Who owns social media? The answer is nobody, because it’s the wrong question. Or rather it’s far too simple a question.
That was one reason why Benjamin EllisÂ ‘won’ the Social Media Week debate that I took part in on ‘Who owns social media, PR, SEO, marketing, digital?‘Â He won because he wasn’t trying to win it. I always faced an impossible challenge as I don’t actually think public relations should ‘own’ social media.
The first issue is you’ve actually got to define what you mean by social media. Technologists might define it by the technology platforms, marketing people might say it’s about the conversations people are having about your brands, public relations people could say it’s about what people think about you.
There isn’t even a consistent answer to that amongst people in the same industries or professions. Fundamentally it is about communication, the transfer of information from person to person or people to people.
Social media is having a huge impact on every area of businesses and organisations. Everyone has to get to grips with how it affects theirs. And the very nature of social media means that their bit is becoming permeable and the traditional silo structures are becoming increasingly untenable.
So IT needs to own its bit of social media. So does marketing communications. So does research and development. So does public relations. So does customer relations. So does human resources. So does legal and risk. In fact so does everyone. What truly matters is how each of these different people use it to achieve their own objectives, without negatively impacting on what others are trying to do.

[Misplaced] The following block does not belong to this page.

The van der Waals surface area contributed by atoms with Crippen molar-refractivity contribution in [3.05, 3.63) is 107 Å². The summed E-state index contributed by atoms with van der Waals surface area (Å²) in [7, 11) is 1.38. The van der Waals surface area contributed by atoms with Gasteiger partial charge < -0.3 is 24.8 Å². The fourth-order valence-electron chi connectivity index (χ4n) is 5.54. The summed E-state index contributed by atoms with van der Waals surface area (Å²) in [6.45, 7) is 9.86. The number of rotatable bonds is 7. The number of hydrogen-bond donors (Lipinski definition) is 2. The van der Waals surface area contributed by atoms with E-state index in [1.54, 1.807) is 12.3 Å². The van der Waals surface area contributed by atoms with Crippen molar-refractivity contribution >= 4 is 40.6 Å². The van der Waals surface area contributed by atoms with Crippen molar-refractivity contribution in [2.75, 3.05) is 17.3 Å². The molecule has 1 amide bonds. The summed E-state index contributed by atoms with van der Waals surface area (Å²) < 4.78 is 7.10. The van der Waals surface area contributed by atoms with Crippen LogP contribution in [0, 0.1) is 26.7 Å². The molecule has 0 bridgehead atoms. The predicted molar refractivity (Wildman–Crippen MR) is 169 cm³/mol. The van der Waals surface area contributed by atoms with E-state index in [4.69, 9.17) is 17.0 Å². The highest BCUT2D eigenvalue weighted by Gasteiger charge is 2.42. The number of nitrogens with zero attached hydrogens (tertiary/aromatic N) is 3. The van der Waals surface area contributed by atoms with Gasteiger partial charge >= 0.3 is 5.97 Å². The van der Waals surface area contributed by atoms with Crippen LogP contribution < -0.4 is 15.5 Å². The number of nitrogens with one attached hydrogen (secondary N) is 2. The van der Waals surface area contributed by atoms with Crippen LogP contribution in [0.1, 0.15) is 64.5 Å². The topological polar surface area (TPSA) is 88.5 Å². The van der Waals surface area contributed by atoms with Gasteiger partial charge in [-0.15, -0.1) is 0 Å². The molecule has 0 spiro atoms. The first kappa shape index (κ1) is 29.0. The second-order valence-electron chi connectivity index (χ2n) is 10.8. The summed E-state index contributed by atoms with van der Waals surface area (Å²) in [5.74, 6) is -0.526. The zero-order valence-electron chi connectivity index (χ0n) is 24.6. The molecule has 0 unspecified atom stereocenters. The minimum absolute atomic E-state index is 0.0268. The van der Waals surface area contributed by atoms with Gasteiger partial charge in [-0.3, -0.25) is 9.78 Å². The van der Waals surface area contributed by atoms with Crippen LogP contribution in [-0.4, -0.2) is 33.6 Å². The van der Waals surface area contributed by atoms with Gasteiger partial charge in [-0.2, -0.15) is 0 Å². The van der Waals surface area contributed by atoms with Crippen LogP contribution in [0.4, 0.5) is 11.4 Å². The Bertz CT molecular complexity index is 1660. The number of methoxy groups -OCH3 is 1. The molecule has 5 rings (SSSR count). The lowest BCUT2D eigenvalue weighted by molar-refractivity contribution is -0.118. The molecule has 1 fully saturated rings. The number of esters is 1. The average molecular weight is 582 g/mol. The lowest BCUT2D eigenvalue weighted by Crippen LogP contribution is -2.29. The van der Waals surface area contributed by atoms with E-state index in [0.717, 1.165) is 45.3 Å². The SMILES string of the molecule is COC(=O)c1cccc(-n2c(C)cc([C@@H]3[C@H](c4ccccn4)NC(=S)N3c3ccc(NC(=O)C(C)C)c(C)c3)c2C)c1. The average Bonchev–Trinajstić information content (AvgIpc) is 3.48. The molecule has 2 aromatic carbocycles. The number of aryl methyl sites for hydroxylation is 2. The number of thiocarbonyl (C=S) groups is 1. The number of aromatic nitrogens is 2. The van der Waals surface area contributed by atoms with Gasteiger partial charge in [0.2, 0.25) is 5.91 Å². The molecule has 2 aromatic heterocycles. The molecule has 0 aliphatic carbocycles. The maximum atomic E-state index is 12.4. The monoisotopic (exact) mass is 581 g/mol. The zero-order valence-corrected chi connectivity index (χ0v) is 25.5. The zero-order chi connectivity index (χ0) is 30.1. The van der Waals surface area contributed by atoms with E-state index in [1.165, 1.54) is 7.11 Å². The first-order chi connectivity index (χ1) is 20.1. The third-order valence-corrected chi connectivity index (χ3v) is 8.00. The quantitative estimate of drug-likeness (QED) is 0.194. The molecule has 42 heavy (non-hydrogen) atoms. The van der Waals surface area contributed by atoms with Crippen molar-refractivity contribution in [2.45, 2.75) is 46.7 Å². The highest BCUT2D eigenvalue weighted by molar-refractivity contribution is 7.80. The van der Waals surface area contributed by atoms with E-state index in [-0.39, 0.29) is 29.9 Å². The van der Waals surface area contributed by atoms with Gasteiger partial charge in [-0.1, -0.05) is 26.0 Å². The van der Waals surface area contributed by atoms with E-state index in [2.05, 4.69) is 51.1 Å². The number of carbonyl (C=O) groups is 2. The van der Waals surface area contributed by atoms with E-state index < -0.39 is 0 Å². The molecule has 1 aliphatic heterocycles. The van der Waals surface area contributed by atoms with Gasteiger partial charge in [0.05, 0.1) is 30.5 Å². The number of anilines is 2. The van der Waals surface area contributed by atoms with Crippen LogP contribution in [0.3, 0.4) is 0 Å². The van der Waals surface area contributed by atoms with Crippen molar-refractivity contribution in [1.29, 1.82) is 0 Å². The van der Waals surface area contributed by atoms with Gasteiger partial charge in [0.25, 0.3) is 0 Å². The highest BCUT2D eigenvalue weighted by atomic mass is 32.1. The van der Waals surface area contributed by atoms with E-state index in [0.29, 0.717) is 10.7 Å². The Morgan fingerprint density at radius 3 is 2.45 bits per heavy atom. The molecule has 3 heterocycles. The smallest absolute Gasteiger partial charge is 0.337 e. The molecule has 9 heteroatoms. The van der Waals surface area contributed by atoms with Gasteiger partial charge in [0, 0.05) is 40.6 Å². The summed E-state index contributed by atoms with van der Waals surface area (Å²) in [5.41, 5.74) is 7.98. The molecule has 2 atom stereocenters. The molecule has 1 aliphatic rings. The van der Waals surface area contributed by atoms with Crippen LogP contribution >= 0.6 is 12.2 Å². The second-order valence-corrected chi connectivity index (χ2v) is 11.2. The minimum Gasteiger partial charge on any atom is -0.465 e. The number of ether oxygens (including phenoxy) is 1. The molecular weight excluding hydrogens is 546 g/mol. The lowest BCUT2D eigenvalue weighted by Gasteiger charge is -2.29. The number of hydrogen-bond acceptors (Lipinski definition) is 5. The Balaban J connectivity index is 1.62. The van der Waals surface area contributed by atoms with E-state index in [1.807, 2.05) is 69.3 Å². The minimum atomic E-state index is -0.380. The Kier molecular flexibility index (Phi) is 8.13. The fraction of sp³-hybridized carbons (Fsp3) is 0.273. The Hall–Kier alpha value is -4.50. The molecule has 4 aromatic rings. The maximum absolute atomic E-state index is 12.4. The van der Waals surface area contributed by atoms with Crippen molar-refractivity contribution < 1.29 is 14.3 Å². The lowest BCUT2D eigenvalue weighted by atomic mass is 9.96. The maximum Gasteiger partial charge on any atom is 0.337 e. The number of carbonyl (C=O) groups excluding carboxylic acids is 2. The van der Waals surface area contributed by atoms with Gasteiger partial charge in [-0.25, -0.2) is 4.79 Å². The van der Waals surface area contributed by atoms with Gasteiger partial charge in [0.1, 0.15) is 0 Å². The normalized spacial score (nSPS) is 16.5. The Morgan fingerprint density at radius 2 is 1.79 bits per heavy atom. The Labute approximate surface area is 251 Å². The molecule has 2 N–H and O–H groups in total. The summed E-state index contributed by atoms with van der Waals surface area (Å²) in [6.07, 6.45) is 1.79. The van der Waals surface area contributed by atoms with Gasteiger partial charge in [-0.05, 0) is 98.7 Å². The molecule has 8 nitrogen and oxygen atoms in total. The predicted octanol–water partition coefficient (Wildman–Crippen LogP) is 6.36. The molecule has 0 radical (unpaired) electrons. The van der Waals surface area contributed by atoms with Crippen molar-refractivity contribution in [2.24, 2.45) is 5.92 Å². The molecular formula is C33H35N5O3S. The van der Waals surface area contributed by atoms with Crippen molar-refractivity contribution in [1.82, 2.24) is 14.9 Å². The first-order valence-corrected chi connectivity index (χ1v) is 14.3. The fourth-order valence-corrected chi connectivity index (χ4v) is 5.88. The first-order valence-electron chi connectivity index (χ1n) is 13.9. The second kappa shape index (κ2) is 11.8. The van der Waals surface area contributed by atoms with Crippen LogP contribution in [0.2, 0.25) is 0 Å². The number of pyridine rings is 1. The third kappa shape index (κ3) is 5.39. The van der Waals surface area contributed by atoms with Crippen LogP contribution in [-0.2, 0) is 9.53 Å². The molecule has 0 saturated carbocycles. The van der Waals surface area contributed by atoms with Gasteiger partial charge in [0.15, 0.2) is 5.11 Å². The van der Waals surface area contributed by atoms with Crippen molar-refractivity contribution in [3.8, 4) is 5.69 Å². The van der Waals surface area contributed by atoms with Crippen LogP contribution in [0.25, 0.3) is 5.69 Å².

The two bits of italics emphasis are very important, because they are why I strongly believe that public relations should have an overall strategic and coordinating role. Public relations is about reputation. It’s the result of what you do, what you say and what others say about you. That means we are probably the only professionals with a truly global view on every aspect of communications right across the whole organisation or business.
That definitely doesn’t mean that we should be involved in every element of delivery and implementation, but we absolutely must have a role in defining the strategy and overseeing its implementation. We shouldn’t be the people ‘doing’ customer service on Twitter or Facebook, but we should be the people helping to decide who does. Public relations professionals with a responsibility for reputation wouldn’t be as foolish as to let the the marketing people ‘own’ Facebook or Twitter so that they can use it for ‘campaigns’ or ‘conversations’ about what matters to them, rather than what matters to consumers and stakeholders. There are some things that marketing folk can do with social media far better than PR people can. Likewise there are lots of things that PR people can do with social media far better than marketing or digital people can. It’s time for everyone to start recognising this and stop trying to get a slice of the other guy’s pie. Social media isn’t going to kill public relations, marketing or advertising because they’ve all got a big role to play.
That doesn’t mean that the role for public relations is just strategy as there are a host of areas where PR professionals have the most experience and expertise to actually do the implementation. The very core of public relations is about two way conversation so blogger relations, community engagement and issues management are all well within the fold of public relations.
Most of the time when you hear people arguing against public relations taking the lead on social media it’s because they don’t truly understand what public relations actually is. If you’ve always known it simply as media relations or event management then you’d be absolutely right to question its role in leading social media. But if you use a more intelligent and accurate definition then it becomes far clearer what its central role should be.
And finally even the media relations component of public relations has changed fundamentally. No longer is it all about getting your story into print and broadcast media. Today online is just as, and in some cases more, important. One of the rapidly growing areas of business for Wolfstar Consultancy is modernised media relations, helping in-house corporate communications and PR teams to change the way they work to become far more relevant to the needs of modern media.